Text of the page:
According to a second aspect of the invention there is provided a combustor arrangement for a gas turbine, the arrangement having a combustion chamber having a primary inlet at the upstream end thereof for the supply of a first volume of air to the combustion chamber and a secondary inlet downstream of the primary inlet for the supply of a second volume of air to the combustion chamber; a passage external of the combustion chamber for the supply of air to the secondary inlet; wherein a Helmholtz resonator is provided having a resonator cavity and a resonator neck, the resonator neck extending between the cavity and the passage for adjusting the phase and amplitude of a standing wave in the passage.

According to a third aspect of the invention there is provided a method for reducing the amplitude of instability in a combustion chamber within a combustor arrangement for a gas turbine having a combustion chamber having a primary inlet at the upstream end thereof for the supply of a first volume of air to the combustion chamber and a secondary inlet downstream of the primary inlet for the supply of a second volume of air to the combustion chamber; a passage external of the combustion chamber for the supply of air to the secondary inlet; wherein the method comprises the step of adjusting the phase and amplitude of a standing wave in the passage at the secondary inlet relative to the phase and amplitude of a standing wave at the primary inlet to minimise the amplitude of unsteady instability in the combustor chamber.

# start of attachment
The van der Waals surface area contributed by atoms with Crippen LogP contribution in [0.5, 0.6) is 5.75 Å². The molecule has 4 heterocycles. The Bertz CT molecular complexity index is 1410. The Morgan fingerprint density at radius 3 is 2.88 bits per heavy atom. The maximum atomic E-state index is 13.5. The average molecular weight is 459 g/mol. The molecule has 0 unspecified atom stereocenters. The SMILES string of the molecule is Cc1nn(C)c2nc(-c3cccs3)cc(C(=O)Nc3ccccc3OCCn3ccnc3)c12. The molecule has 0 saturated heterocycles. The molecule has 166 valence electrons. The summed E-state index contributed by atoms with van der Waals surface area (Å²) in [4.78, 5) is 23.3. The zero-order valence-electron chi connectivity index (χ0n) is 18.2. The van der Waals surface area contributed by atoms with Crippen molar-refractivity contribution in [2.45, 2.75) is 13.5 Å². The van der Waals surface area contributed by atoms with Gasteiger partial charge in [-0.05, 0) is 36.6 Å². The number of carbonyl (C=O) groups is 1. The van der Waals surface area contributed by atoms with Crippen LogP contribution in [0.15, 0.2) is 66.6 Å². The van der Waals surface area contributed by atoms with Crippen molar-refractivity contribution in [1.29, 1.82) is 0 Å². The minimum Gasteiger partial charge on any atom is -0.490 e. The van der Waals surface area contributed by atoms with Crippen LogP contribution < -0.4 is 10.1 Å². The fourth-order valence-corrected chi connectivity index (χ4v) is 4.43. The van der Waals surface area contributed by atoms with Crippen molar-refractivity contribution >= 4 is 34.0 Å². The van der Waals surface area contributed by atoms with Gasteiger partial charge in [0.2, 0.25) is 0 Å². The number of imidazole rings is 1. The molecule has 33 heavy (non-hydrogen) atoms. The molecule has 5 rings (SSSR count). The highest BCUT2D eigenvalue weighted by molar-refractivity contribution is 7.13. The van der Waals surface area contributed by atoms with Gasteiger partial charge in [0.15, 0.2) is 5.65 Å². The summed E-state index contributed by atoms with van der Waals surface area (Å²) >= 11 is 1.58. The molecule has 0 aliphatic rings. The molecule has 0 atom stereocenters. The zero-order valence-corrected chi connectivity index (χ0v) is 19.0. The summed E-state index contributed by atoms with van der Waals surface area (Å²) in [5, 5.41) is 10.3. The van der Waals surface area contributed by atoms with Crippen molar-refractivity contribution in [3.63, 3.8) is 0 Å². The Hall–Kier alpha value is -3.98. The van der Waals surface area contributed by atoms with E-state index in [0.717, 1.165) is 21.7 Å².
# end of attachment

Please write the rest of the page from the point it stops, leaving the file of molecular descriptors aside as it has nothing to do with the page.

Preferably, the phase of combustion due to the standing wave in the passage at the secondary inlet is adjusted to be anti-phase with the phase of combustion due to the standing wave at the primary inlet.

Preferably, the amplitude of the standing wave in the passage at the secondary inlet is adjusted to give unsteady combustion of an amplitude that is substantially the same as the amplitude of the unsteady combustion due to the standing wave at the primary inlet.

Preferably, the passage is defined between an outer wall of the combustor and a casing extending around the combustor and is provided with a Helmholtz resonator having a resonator cavity and a resonator neck that extends between the cavity and the passage and which opens to the passage through an aperture in the casing, wherein the method comprises adjusting the volume of the resonator cavity to adjust the phase and amplitude of the standing wave in the passage.

The passage may be defined between an outer wall of the combustor and a casing extending around the combustor and is provided with a moveable end wall that may be moved, wherein the method comprises moving the moveable end wall to adjust the length of the passage to adjust the phase and amplitude of the standing wave in the passage.

The invention will now be described by way of example only with reference to the following drawings in which:

BRIEF DESCRIPTION OF THE DRAWINGS

FIG. 1 depicts a schematic of an embodiment of a first combustor system in accordance with the invention

FIG. 2 depicts a schematic of a second embodiment of a combustor system in accordance with the invention.

FIG. 3 is a graphical representation of pressure instabilities in a first combustor arrangement.

FIG. 4 is a graphical representation of pressure instabilities in an optimised combustor arrangement according to the invention.

DETAILED DESCRIPTION OF THE PREFERRED EMBODIMENTS

FIG. 1 depicts an annular combustion chamber 2 which consists of a single annular flame tube contained between a radially inner combustor wall 4 and a radially outer combustor wall 6. A stream of compressed air is supplied to the combustor generally in the direction of arrow 1. The upstream end of the chamber is bounded by a combustor head 8 which contains a circular array of apertures 10 which are circumferentially spaced (a single aperture is shown for clarity). The downstream end of the combustor leads to high pressure turbine nozzle guide vanes and then on to a turbine in the gas turbine engine.